Archbishop Edward Daniel Howard
Archbishop Edward Daniel Howard        When Archbishop Edward D. Howard died in 1983 at the age of 105, he was at that time the oldest Catholic prelate in the world.  Ironically, he had been born with an older twin brother, Emmett, who died at the age of nine months.  Both sons had been born on November 5, 1877, in Cresco, Iowa, to John R. and Marie Fleming Howard.  The Archbishop had an older brother, Eugene, who died in 1934, and one sister, Sister of Providence Eugene Marie Howard of St. Mary's of the Woods, Indiana, who also preceded him in death in 1942.  Archbishop Howard's father had been born in Ireland in 1841, but immigrated to the United States as a child, later moving to Illinois.  He served during the Civil War with the 95th Illinois Volunteer Infantry, saw action in several major battles and was wounded at the siege of Vicksburg.  Marie Fleming was born in Woodstock, Illinois, one in a family of eleven children. She met her future husband in Decorah, Iowa, and was married to him in Cresco in 1867, where their children were born and raised as typical farm children.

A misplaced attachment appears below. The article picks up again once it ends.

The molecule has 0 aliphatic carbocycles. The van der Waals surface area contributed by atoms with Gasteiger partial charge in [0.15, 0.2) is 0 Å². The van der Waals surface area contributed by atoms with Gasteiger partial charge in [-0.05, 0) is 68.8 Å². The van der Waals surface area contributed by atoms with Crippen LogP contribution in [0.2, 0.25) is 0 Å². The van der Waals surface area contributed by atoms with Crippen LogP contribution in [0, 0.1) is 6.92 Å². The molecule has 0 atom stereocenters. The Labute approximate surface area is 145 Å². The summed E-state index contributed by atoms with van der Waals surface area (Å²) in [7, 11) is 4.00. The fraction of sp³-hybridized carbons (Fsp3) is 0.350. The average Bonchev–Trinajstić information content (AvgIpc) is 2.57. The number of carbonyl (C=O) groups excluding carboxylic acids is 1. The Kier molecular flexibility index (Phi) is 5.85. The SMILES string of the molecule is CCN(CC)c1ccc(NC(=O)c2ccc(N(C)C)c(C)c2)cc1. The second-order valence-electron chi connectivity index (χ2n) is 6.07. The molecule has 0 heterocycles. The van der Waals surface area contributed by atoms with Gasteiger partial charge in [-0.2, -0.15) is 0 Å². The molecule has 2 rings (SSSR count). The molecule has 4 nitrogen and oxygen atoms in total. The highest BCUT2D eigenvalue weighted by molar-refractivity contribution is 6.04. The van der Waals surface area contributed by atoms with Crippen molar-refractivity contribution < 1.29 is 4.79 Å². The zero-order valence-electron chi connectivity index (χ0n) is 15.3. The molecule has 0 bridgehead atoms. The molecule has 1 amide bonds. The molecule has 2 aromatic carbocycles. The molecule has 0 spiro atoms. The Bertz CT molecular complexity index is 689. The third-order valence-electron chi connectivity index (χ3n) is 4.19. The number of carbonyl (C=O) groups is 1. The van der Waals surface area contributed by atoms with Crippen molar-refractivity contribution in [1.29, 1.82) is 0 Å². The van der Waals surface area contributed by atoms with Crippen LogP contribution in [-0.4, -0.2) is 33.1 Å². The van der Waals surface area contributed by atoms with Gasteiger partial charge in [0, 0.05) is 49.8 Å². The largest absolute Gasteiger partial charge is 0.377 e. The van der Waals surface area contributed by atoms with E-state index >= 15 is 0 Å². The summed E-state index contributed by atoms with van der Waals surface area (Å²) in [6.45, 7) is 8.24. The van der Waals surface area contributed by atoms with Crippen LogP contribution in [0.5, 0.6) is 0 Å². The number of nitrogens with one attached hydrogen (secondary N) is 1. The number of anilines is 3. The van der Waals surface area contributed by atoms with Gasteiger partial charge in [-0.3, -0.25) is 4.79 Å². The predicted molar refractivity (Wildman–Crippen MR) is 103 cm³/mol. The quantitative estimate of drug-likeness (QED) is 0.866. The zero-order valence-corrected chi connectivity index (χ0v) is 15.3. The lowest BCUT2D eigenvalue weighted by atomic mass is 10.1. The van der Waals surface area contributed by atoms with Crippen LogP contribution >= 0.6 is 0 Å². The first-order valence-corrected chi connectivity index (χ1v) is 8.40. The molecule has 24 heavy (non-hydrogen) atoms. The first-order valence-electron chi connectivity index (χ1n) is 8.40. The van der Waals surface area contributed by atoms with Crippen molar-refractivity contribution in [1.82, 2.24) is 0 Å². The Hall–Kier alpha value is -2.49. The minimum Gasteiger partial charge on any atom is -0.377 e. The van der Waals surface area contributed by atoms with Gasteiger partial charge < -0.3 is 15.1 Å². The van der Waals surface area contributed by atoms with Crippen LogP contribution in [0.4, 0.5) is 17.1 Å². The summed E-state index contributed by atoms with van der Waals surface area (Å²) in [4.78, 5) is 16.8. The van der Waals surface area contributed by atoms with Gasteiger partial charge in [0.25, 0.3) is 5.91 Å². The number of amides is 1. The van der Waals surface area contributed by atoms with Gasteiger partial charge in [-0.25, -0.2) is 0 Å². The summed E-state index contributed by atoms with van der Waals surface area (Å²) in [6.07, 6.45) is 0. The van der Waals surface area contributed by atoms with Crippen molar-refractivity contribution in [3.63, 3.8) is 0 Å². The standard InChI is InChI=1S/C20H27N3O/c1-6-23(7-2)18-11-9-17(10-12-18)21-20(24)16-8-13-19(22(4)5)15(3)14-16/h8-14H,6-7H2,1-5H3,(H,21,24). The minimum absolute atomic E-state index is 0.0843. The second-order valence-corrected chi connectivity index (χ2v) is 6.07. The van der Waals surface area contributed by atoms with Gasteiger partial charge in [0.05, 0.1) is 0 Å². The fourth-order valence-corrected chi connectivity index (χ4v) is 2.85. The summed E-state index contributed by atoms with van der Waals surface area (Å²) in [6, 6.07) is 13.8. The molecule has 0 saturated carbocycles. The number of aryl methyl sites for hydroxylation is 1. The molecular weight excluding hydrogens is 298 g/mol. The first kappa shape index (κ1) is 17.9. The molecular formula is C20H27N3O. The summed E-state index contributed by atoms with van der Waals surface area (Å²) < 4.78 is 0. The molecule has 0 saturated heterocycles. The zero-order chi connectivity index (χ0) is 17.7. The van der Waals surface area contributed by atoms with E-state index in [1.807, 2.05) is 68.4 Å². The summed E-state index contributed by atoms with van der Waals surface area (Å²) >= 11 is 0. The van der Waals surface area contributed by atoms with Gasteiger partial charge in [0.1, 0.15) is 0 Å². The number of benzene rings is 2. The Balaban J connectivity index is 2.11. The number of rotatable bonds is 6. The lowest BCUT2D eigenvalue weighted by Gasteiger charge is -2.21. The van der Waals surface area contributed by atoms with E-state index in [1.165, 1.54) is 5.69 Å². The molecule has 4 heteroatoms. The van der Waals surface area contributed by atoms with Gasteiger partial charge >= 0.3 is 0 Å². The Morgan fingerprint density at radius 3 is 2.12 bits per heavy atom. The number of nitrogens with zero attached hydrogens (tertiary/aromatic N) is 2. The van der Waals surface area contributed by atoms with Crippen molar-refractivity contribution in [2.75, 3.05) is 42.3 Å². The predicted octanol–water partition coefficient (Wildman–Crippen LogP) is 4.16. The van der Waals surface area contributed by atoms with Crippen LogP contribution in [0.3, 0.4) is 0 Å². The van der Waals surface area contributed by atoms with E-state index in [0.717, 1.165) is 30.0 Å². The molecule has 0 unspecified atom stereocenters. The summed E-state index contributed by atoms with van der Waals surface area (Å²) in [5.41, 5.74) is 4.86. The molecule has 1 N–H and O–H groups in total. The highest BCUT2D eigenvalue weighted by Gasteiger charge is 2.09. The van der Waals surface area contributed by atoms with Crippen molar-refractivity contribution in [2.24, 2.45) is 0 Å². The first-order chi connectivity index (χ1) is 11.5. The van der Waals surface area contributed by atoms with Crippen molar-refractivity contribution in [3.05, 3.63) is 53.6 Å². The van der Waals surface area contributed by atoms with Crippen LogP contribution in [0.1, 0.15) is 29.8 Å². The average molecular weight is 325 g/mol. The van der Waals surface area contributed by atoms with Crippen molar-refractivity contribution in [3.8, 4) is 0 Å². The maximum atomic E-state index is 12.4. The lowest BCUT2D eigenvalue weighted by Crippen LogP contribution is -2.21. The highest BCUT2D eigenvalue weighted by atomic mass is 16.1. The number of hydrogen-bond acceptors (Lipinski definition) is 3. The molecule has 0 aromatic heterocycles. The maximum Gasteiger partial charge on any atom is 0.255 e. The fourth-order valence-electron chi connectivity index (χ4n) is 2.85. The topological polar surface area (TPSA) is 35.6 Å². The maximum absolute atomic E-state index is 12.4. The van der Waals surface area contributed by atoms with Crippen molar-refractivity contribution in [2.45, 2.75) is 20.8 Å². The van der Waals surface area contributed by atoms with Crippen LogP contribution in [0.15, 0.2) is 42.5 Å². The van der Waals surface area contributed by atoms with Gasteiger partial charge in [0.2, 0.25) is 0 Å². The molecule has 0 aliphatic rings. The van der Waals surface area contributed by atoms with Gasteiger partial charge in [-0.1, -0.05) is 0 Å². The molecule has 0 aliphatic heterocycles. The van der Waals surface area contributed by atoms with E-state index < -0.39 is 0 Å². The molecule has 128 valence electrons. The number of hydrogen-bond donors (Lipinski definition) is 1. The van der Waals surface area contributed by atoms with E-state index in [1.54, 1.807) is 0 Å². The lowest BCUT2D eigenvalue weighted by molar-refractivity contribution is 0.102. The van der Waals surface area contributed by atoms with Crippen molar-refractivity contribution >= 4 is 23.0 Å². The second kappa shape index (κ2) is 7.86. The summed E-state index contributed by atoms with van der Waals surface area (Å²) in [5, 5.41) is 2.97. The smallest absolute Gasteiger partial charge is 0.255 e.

After completing eight years of public education in Cresco, Edward Howard left for St. Joseph (now Loras) College in Dubuque, where he graduated from high school, and completed two years of college.  In 1900, he moved to St. Paul Seminary in St. Paul, Minnesota, where he prepared for the priesthood.  He was ordained by Archbishop John Ireland on June 12, 1906, in St. Paul.  He returned to St. Joseph College to teach Greek and Latin in the high school.  He became Principal in 1908, and served as such until 1916, when he was made Dean of the College.  He was named President in 1920, a post he held until 1924.  Father Howard was elected by Pope Pius XI to the Titular See of Isaura on December 23, 1923, and was appointed Auxiliary Bishop of Davenport.  He was consecrated on April 6, 1924, in St. Raphael Cathedral, Dubuque, Iowa, by Archbishop Austin Dowling of St. Paul, assisted by Bishop Daniel M. Gorman of Boise and Bishop Thomas W. Drumm of Des Moines.